Before we overview a handful of data visualization techniques that you can begin to leverage when building effective dashboards, it’s important to take a step back and ask yourself who you want the dashboard to be effective for? In this post, we will provide insights in how to solve for this common frustration and provide tips to start using right away.
Before you begin building a data visual, get to know your audience first to increase effectiveness
Often times, data visualizations are ineffective because they are built for the wrong audience in mind. The perceived value of dashboards, too, gets lost due to poor communication with the end users.
Find out all you can about the audience you will be presenting the data visualization to. Meet with as many members of the audience as you can to learn their biggest pain points, their work goals, and ultimately, how the data visualization will help them make better decisions.
Don’t be afraid to learn about your audience, even if it’s just a few members of it, from a personal level. Consider setting up a lunch or a coffee meeting to just get to know each other. This will start to establish a trust between you and them and reveal helpful anecdotes that can be lost in the formality of the day-to-day. If you’re short on time or your audience is not on site, try as best you can by email or phone.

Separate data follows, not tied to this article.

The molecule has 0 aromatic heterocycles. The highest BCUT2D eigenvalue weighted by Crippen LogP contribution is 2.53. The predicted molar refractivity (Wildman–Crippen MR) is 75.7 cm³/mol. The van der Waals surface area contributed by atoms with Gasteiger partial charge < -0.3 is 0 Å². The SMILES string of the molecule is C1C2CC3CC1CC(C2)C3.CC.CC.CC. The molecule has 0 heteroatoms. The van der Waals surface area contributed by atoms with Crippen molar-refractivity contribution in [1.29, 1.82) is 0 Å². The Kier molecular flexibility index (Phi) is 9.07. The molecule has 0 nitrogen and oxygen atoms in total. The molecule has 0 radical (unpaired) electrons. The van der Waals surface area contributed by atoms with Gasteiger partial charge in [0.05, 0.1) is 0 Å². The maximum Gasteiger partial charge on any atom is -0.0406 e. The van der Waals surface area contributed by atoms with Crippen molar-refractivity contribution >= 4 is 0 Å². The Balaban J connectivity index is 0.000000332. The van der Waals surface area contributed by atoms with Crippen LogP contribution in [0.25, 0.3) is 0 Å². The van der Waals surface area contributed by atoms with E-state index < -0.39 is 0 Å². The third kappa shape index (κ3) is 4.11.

The more of a connection you can find with your audience, the better build you will have because you will know a bit more about how they tick and what they’re looking for from your visualization.
Common reasons why data visualizations are not effective
- Failure to understand what the business value could and should be for the available data;
- Not engaging dashboard users early in the process to learn what they want from the available data;
- Insufficient or ineffective communication between stakeholders, users, and the data architects;
- Poorly designed dashboards and charts without a path to behavior change
Without properly planning ahead of a build with these common adoption barriers, at least at some level, it will be hard for your visualizations to have long-term success.
While most dashboard architects do their best to consider these adoption barriers in their planning processes, it’s not uncommon to become sidetracked mid-process with other tasks and in-the-moment priorities that take the focus away from the prep work.
After all, as critical as this industry has become for businesses, the demand for trained professionals is much greater than the supply. Anyone working with data is stretched thin to do “all things data-related” even if it steers clear in the other direction of their core responsibilities.
All of the above points require interaction with people, and in an age where data is king, trying to convince people to engage in human stuff is a bit of a sales pitch that many folks either don’t want to do or, perhaps, know how to do it at all.
Let’s look at each one in a bit more detail.
Failure to understand what the business value could and should be for the available data